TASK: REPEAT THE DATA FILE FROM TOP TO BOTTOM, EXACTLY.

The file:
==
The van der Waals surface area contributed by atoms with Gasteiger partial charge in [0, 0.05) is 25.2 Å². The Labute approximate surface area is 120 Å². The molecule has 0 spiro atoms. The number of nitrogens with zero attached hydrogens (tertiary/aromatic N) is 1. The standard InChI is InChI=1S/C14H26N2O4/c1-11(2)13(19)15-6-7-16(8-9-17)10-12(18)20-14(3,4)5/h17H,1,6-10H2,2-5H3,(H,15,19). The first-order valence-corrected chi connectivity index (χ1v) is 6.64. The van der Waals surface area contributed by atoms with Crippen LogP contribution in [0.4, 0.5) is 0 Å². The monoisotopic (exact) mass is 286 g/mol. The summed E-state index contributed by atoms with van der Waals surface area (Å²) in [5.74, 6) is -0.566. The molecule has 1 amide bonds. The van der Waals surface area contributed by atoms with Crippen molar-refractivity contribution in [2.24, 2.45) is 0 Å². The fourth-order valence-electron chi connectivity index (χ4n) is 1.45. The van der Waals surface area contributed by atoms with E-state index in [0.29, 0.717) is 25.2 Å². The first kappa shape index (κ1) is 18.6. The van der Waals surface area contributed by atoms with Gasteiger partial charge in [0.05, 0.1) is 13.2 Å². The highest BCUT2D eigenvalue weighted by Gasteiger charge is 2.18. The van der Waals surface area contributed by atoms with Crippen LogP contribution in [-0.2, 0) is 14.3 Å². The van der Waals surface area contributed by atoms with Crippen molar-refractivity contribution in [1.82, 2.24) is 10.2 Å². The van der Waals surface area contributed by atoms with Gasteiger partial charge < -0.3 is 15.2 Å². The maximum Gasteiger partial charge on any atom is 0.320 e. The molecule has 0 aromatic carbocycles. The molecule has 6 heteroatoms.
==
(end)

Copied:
The van der Waals surface area contributed by atoms with Gasteiger partial charge in [0, 0.05) is 25.2 Å². The Labute approximate surface area is 120 Å². The molecule has 0 spiro atoms. The number of nitrogens with zero attached hydrogens (tertiary/aromatic N) is 1. The standard InChI is InChI=1S/C14H26N2O4/c1-11(2)13(19)15-6-7-16(8-9-17)10-12(18)20-14(3,4)5/h17H,1,6-10H2,2-5H3,(H,15,19). The first-order valence-corrected chi connectivity index (χ1v) is 6.64. The van der Waals surface area contributed by atoms with Crippen LogP contribution in [0.4, 0.5) is 0 Å². The monoisotopic (exact) mass is 286 g/mol. The summed E-state index contributed by atoms with van der Waals surface area (Å²) in [5.74, 6) is -0.566. The molecule has 1 amide bonds. The van der Waals surface area contributed by atoms with Crippen molar-refractivity contribution in [2.24, 2.45) is 0 Å². The fourth-order valence-electron chi connectivity index (χ4n) is 1.45. The van der Waals surface area contributed by atoms with E-state index in [0.29, 0.717) is 25.2 Å². The first kappa shape index (κ1) is 18.6. The van der Waals surface area contributed by atoms with Gasteiger partial charge in [0.05, 0.1) is 13.2 Å². The highest BCUT2D eigenvalue weighted by Gasteiger charge is 2.18. The van der Waals surface area contributed by atoms with Crippen LogP contribution in [-0.2, 0) is 14.3 Å². The van der Waals surface area contributed by atoms with Crippen molar-refractivity contribution in [1.82, 2.24) is 10.2 Å². The van der Waals surface area contributed by atoms with Gasteiger partial charge < -0.3 is 15.2 Å². The maximum Gasteiger partial charge on any atom is 0.320 e. The molecule has 0 aromatic carbocycles. The molecule has 6 heteroatoms.